It certainly isn’t expensive to put this protection in place. For instance, at the moment, a 30-year old woman would pay around £5 a month to get £100,000 of cover for 25 years.

In the past, much like car insurance, women benefited from lower life insurance premiums. Historically, women have paid cheaper rates because we have a longer life expectancy. But this is all about to change when the implementation of EU gender neutral legislation comes into effect on December 21. This ruling means that insurers will, for the first time ever, remove one of the key considerations when deciding on the premium that a person has to pay: our gender.

And some insurers are already pushing up their premiums. For instance, figures out this week from Consumer Intelligence, show that female life insurance rates have increased by as much as 20pc .

“We are starting to see major brands changing and big differences in pricing across the market,” said Ian Hughes, chief executive of Consumer Intelligence (Xetra: A0PNUT - news) .

“This is creating opportunities for some consumers to secure more competitive deals now than will be possible after December 21 when all providers will have to be entirely gender neutral. Women should act now if they are intending to buy life insurance as everything will change by Christmas.”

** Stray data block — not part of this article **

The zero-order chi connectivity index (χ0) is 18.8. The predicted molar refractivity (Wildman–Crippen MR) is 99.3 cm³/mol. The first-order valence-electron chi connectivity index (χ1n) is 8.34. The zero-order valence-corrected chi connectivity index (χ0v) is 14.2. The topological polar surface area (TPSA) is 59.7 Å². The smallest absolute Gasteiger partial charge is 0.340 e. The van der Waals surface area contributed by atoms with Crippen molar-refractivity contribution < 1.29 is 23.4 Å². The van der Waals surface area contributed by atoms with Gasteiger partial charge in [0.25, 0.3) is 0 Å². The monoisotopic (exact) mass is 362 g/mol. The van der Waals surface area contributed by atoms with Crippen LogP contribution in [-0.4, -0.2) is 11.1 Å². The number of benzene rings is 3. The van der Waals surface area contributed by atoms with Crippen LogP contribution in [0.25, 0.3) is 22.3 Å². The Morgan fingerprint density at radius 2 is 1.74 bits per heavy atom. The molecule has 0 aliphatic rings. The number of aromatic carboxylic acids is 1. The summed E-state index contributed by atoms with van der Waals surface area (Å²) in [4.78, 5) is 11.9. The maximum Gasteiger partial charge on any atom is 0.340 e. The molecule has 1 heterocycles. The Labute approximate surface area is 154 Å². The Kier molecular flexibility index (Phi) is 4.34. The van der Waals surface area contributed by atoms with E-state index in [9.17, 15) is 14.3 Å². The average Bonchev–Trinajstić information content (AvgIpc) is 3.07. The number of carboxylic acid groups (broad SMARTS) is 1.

= How much cover is enough? =

But how much cover is enough? And how much does it cost?

The amount of life insurance you need depends mainly on your circumstances and what you want to achieve.

The general rule is that it should be enough to pay off any debts when you die and provide money so your partner and any children will be financially secure.

It may be worth considering a mix of cover - some to give you a lump sum and some family income benefit, which will pay a monthly income for the remaining term of the policy.

To cover your mortgage and other debts you need a lump sum payout. Since the mortgage is usually the main part of your debts, this part of the cover is probably only required until the end of the mortgage term.